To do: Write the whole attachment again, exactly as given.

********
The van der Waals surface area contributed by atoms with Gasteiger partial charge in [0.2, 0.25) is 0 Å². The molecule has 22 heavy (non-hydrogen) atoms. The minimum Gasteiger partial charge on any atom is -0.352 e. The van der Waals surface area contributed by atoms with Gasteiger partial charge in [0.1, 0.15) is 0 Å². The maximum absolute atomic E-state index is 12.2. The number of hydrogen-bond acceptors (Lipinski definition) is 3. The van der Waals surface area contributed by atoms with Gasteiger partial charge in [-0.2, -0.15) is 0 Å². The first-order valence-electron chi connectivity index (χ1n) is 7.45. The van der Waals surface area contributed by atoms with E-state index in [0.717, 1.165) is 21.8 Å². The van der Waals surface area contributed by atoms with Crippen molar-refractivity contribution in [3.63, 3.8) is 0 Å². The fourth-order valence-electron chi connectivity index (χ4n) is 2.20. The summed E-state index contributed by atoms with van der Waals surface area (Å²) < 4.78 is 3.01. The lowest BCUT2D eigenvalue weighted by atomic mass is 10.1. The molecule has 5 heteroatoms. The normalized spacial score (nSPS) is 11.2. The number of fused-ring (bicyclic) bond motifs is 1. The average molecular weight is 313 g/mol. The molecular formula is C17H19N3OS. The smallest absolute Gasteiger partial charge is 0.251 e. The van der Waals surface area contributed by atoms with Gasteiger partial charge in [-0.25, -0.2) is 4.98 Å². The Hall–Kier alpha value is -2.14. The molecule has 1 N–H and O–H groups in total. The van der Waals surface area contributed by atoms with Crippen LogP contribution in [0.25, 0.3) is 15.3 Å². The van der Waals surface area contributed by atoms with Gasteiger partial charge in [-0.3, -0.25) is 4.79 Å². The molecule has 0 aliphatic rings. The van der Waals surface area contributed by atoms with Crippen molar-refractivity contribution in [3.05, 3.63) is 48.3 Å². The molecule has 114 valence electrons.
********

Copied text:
The van der Waals surface area contributed by atoms with Gasteiger partial charge in [0.2, 0.25) is 0 Å². The molecule has 22 heavy (non-hydrogen) atoms. The minimum Gasteiger partial charge on any atom is -0.352 e. The van der Waals surface area contributed by atoms with Gasteiger partial charge in [0.1, 0.15) is 0 Å². The maximum absolute atomic E-state index is 12.2. The number of hydrogen-bond acceptors (Lipinski definition) is 3. The van der Waals surface area contributed by atoms with Gasteiger partial charge in [-0.2, -0.15) is 0 Å². The first-order valence-electron chi connectivity index (χ1n) is 7.45. The van der Waals surface area contributed by atoms with E-state index in [0.717, 1.165) is 21.8 Å². The van der Waals surface area contributed by atoms with Crippen molar-refractivity contribution in [3.63, 3.8) is 0 Å². The fourth-order valence-electron chi connectivity index (χ4n) is 2.20. The summed E-state index contributed by atoms with van der Waals surface area (Å²) < 4.78 is 3.01. The lowest BCUT2D eigenvalue weighted by atomic mass is 10.1. The molecule has 5 heteroatoms. The normalized spacial score (nSPS) is 11.2. The number of fused-ring (bicyclic) bond motifs is 1. The average molecular weight is 313 g/mol. The molecular formula is C17H19N3OS. The smallest absolute Gasteiger partial charge is 0.251 e. The van der Waals surface area contributed by atoms with Gasteiger partial charge in [-0.25, -0.2) is 4.98 Å². The Hall–Kier alpha value is -2.14. The molecule has 1 N–H and O–H groups in total. The van der Waals surface area contributed by atoms with Crippen LogP contribution in [0.25, 0.3) is 15.3 Å². The van der Waals surface area contributed by atoms with Gasteiger partial charge in [-0.3, -0.25) is 4.79 Å². The molecule has 0 aliphatic rings. The van der Waals surface area contributed by atoms with Crippen molar-refractivity contribution in [3.05, 3.63) is 48.3 Å². The molecule has 114 valence electrons.